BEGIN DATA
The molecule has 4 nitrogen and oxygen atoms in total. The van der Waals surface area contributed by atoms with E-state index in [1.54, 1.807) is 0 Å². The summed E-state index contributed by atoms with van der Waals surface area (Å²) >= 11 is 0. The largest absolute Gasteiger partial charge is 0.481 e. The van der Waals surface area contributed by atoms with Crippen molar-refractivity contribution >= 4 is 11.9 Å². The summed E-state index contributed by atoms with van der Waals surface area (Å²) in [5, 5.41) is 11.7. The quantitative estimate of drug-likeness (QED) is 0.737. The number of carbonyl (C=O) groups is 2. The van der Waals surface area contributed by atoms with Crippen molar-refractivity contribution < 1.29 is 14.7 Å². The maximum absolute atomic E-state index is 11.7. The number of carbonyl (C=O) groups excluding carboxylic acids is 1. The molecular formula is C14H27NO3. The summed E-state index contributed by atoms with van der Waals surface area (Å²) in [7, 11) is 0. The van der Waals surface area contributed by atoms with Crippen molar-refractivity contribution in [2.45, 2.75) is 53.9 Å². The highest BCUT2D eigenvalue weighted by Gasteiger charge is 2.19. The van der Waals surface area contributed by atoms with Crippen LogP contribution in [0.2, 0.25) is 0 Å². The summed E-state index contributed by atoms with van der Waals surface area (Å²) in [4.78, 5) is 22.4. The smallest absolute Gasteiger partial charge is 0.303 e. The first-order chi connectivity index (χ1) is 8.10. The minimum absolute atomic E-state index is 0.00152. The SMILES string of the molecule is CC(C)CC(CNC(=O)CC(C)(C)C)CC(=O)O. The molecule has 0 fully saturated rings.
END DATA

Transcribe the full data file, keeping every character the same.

The molecule has 4 nitrogen and oxygen atoms in total. The van der Waals surface area contributed by atoms with E-state index in [1.54, 1.807) is 0 Å². The summed E-state index contributed by atoms with van der Waals surface area (Å²) >= 11 is 0. The largest absolute Gasteiger partial charge is 0.481 e. The van der Waals surface area contributed by atoms with Crippen molar-refractivity contribution >= 4 is 11.9 Å². The summed E-state index contributed by atoms with van der Waals surface area (Å²) in [5, 5.41) is 11.7. The quantitative estimate of drug-likeness (QED) is 0.737. The number of carbonyl (C=O) groups is 2. The van der Waals surface area contributed by atoms with Crippen molar-refractivity contribution < 1.29 is 14.7 Å². The maximum absolute atomic E-state index is 11.7. The number of carbonyl (C=O) groups excluding carboxylic acids is 1. The molecular formula is C14H27NO3. The summed E-state index contributed by atoms with van der Waals surface area (Å²) in [7, 11) is 0. The van der Waals surface area contributed by atoms with Crippen molar-refractivity contribution in [2.45, 2.75) is 53.9 Å². The highest BCUT2D eigenvalue weighted by Gasteiger charge is 2.19. The van der Waals surface area contributed by atoms with Crippen LogP contribution in [0.2, 0.25) is 0 Å². The summed E-state index contributed by atoms with van der Waals surface area (Å²) in [4.78, 5) is 22.4. The smallest absolute Gasteiger partial charge is 0.303 e. The first-order chi connectivity index (χ1) is 8.10. The minimum absolute atomic E-state index is 0.00152. The SMILES string of the molecule is CC(C)CC(CNC(=O)CC(C)(C)C)CC(=O)O. The molecule has 0 fully saturated rings.